Hiking Romero Trail with the Lumix G6

October 22, 2014  •  Leave a Comment

Welcome to my first video blog entry (with sound)!

I wanted to test out my new camera, the Panasonic Lumix G6, and Romero Trail was waiting. The Lumix G6 is a compact, micro 4/3s camera that does a bang up job with video and can take some fairly decent stills, but has an ‘on camera’ microphone, like in all cameras, never capture the best audio outdoors. As the famous Anthony Artis, a videography instructor and author remarks in a video that accompanies his book, Shut up and Shoot, if your audio isn’t good, your video is on a one-way road to “stink town”.

The Romero Canyon trailhead is located inside Catalina State Park, just north of Tucson. I packed up the camera with its 14-42mm kit lens, the Sony PCM-M10 recorder and lavalier mic along with a lightweight Manfrotto tripod and set off.  The jeep road that was present at the start changed to a narrow single-track as I climbed out of the lower deserts of Catalina State Park and into the Pusch Ridge wilderness.  I even remembered to bring some water and snacks-but no spare socks.

The trail was pretty quiet, as it was a Monday, so I felt that I wouldn’t get too many strange looks while doing 'self narration', in front of camera, sans operator, set up on a tripod. I heard the sound of rushing waters only a half-mile in and I stopped at what was known as Montrose Pools.  Climbing down about 30 feet, I found a great place for some video of running water in the middle of the desert.  After a brief bit of filming, as well as using the Sony PCM-M10 synced with handclaps, I set off for Romero Pools, which was about two miles further along Romero Trail.

Overall, the Lumix G6 did great and I was able to use the handclaps to match the G6’s onboard mics with the PCM-M10’s audio in post with Final Cut Pro X.  

A few other key items: I didn't get lost and nothing got dropped. With the stops, the hike took nearly four hours to go out and return. I know people who make it to Romero Pools in one hour if you are not stopping along the way setting up cameras, tripods and clapping hands for no reason. Even with my less than speedy pace, I couldn’t think of a better way to spend a Monday morning.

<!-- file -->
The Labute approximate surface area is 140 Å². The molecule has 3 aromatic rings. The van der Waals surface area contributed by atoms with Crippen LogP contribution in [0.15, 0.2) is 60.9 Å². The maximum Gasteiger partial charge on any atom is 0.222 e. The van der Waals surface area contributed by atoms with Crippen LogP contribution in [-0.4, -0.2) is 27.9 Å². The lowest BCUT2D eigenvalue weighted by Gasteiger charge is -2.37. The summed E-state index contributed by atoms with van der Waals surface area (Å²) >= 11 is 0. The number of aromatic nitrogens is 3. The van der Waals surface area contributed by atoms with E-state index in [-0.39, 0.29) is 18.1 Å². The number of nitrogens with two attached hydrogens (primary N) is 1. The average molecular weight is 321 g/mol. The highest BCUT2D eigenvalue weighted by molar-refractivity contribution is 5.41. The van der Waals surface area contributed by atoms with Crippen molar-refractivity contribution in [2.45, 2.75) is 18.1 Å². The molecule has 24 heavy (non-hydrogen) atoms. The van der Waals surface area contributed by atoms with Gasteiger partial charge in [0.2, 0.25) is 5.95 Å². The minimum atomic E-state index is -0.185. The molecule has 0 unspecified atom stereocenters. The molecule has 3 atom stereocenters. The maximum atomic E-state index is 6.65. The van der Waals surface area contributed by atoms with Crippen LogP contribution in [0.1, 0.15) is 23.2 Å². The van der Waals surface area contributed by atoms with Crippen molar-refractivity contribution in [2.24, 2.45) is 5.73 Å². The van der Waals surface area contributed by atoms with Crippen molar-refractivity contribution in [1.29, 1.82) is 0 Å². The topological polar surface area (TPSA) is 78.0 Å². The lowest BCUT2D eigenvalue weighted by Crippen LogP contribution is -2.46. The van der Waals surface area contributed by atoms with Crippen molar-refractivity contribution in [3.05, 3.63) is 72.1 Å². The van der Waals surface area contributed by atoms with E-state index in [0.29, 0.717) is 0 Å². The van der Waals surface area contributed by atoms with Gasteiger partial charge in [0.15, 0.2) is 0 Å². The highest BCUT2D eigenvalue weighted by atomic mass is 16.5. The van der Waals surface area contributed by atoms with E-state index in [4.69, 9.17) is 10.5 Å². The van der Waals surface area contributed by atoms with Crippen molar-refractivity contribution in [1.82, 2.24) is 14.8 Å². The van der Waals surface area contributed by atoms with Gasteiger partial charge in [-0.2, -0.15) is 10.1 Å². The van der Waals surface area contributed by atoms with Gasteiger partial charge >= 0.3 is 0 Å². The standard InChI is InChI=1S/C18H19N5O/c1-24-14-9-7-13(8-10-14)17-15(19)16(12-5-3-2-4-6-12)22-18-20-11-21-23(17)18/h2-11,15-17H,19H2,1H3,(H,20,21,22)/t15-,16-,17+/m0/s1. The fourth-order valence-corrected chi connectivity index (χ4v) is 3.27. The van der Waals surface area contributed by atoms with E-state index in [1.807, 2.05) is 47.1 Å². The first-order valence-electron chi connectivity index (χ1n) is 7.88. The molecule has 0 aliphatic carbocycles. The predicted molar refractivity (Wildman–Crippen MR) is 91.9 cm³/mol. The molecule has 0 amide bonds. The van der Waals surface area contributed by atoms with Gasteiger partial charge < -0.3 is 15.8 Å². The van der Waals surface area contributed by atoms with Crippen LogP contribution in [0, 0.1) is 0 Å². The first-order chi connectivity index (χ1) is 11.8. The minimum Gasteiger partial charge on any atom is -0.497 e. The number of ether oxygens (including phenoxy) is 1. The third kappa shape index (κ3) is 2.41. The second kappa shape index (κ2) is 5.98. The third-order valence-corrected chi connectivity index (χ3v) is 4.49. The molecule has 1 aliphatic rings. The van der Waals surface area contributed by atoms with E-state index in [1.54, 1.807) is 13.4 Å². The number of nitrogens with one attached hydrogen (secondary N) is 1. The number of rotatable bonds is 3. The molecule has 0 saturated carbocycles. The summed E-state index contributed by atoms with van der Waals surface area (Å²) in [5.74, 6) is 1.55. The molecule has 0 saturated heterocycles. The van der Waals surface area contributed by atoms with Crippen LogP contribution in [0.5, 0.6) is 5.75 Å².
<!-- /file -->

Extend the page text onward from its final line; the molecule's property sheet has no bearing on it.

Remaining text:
Oh, and I hope Anthony Artis likes my audio.

Enjoy the video!


Comments

No comments posted.
Loading...

 

Photography, Lessons Learned, and Cycling.

 

 

I have been taking pictures since I was about 6 years old.  I started with a Kodak Instamatic.  Just holding that Kodak was fun back then. Today, the camera badge may say "Nikon", but the fun of taking someone's photograph is still there. 

 

Times have changed regarding photography over the past 20 years.  My first business was in in Corpus Chirsti, Texas back in 1992.  I went under the same name, my name, David Whitney French Photography.  One of my favorite photo gigs was doing weddings.  Why?  Well, besides being a challenge at times, with the stress of getting the right shot in the age of film, everyone was happy!  It was a happy time for the groom, bride, attendants, everyone.  What more could I ask for?  Hanging out, with a camera for a few hours or more with a bunch of happy people.

 

Oh, and I like riding my bike!

 

Subscribe
RSS